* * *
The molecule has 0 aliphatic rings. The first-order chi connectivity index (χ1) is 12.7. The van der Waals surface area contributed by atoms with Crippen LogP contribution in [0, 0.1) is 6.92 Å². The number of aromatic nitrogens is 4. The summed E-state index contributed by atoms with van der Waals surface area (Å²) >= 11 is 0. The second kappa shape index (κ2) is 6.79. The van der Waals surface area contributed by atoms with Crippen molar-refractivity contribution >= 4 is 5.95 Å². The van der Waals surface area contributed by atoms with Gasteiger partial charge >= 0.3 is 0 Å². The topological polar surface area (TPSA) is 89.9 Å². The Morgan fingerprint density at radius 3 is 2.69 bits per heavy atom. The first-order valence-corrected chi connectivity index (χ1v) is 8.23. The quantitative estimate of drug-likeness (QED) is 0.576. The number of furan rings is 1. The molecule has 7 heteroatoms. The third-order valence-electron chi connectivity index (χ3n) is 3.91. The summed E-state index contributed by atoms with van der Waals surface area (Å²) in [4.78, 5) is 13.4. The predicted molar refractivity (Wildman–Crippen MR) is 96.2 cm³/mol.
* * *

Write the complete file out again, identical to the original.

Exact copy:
The molecule has 0 aliphatic rings. The first-order chi connectivity index (χ1) is 12.7. The van der Waals surface area contributed by atoms with Crippen LogP contribution in [0, 0.1) is 6.92 Å². The number of aromatic nitrogens is 4. The summed E-state index contributed by atoms with van der Waals surface area (Å²) >= 11 is 0. The second kappa shape index (κ2) is 6.79. The van der Waals surface area contributed by atoms with Crippen molar-refractivity contribution >= 4 is 5.95 Å². The van der Waals surface area contributed by atoms with Gasteiger partial charge >= 0.3 is 0 Å². The topological polar surface area (TPSA) is 89.9 Å². The Morgan fingerprint density at radius 3 is 2.69 bits per heavy atom. The first-order valence-corrected chi connectivity index (χ1v) is 8.23. The quantitative estimate of drug-likeness (QED) is 0.576. The number of furan rings is 1. The molecule has 7 heteroatoms. The third-order valence-electron chi connectivity index (χ3n) is 3.91. The summed E-state index contributed by atoms with van der Waals surface area (Å²) in [4.78, 5) is 13.4. The predicted molar refractivity (Wildman–Crippen MR) is 96.2 cm³/mol.